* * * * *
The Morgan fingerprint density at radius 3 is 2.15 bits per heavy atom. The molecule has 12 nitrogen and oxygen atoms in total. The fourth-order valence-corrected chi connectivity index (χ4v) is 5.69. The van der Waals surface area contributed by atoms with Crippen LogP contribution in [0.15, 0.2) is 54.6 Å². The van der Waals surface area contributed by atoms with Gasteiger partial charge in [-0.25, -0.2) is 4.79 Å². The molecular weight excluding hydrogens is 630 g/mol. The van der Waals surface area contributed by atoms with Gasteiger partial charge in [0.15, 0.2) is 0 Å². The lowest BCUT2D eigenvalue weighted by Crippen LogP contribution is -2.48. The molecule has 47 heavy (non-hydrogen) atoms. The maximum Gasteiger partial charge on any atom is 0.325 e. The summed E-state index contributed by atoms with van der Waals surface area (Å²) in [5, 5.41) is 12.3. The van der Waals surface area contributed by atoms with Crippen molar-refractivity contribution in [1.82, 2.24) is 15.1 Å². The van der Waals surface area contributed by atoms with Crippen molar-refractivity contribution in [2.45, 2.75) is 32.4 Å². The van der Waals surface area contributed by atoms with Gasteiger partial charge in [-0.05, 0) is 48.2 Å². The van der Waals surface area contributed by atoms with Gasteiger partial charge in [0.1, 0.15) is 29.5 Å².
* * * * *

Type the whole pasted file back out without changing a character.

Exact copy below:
The Morgan fingerprint density at radius 3 is 2.15 bits per heavy atom. The molecule has 12 nitrogen and oxygen atoms in total. The fourth-order valence-corrected chi connectivity index (χ4v) is 5.69. The van der Waals surface area contributed by atoms with Crippen LogP contribution in [0.15, 0.2) is 54.6 Å². The van der Waals surface area contributed by atoms with Gasteiger partial charge in [-0.25, -0.2) is 4.79 Å². The molecular weight excluding hydrogens is 630 g/mol. The van der Waals surface area contributed by atoms with Gasteiger partial charge in [0.15, 0.2) is 0 Å². The lowest BCUT2D eigenvalue weighted by Crippen LogP contribution is -2.48. The molecule has 47 heavy (non-hydrogen) atoms. The maximum Gasteiger partial charge on any atom is 0.325 e. The summed E-state index contributed by atoms with van der Waals surface area (Å²) in [5, 5.41) is 12.3. The van der Waals surface area contributed by atoms with Crippen molar-refractivity contribution in [1.82, 2.24) is 15.1 Å². The van der Waals surface area contributed by atoms with Crippen molar-refractivity contribution in [2.45, 2.75) is 32.4 Å². The van der Waals surface area contributed by atoms with Gasteiger partial charge in [-0.05, 0) is 48.2 Å². The van der Waals surface area contributed by atoms with Gasteiger partial charge in [0.1, 0.15) is 29.5 Å².